An unemployed worker in postwar Rome finds a job putting up movie posters after his wife pawns the family sheets to get his bicycle out of hock. But right after he starts work the bike is stolen, and with his little boy in tow he travels across the city trying to recover it. This masterpiece is generally and correctly acknowledged as one of the key works of Italian neorealism, but French critic Andre Bazin also recognized it as one of the great communist films. (The fact that it received the 1949 Oscar for best foreign film suggests that it wasn't perceived as such over here.) The dominance of auteurist criticism over the past three decades has made this extraordinary movie unfashionable because its power doesn't derive from a single creative intelligence, but the work of screenwriter Cesare Zavattini, director Vittorio De Sica, the nonprofessional actors, and many others is so charged with a common purpose that there's no point in even trying to separate their achievements. In Italian with subtitles.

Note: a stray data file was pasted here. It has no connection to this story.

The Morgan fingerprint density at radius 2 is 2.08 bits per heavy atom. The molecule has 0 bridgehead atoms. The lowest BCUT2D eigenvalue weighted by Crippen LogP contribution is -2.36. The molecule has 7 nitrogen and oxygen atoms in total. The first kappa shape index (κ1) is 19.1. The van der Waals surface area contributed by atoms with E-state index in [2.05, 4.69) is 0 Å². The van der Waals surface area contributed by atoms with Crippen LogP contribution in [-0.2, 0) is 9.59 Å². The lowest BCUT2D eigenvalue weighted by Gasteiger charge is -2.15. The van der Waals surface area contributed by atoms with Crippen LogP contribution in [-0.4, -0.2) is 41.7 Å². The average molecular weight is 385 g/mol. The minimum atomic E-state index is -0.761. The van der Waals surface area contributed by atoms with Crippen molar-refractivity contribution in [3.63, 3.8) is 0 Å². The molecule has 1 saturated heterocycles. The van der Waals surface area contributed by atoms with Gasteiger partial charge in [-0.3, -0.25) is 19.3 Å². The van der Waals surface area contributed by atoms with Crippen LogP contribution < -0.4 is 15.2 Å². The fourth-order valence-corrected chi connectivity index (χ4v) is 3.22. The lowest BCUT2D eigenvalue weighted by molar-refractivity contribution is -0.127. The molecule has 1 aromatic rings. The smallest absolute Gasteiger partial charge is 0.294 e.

Director: Vittorio De Sica
Writer: Luigi Bartolini and Cesare Zavattini
Producer: Vittorio De Sica
Cast: Lamberto Maggiorani, Lianella Carell, Enzo Staiola, Elena Altieri, Vittorio Antonucci, Gino Saltamerenda and Fausto Guerzoni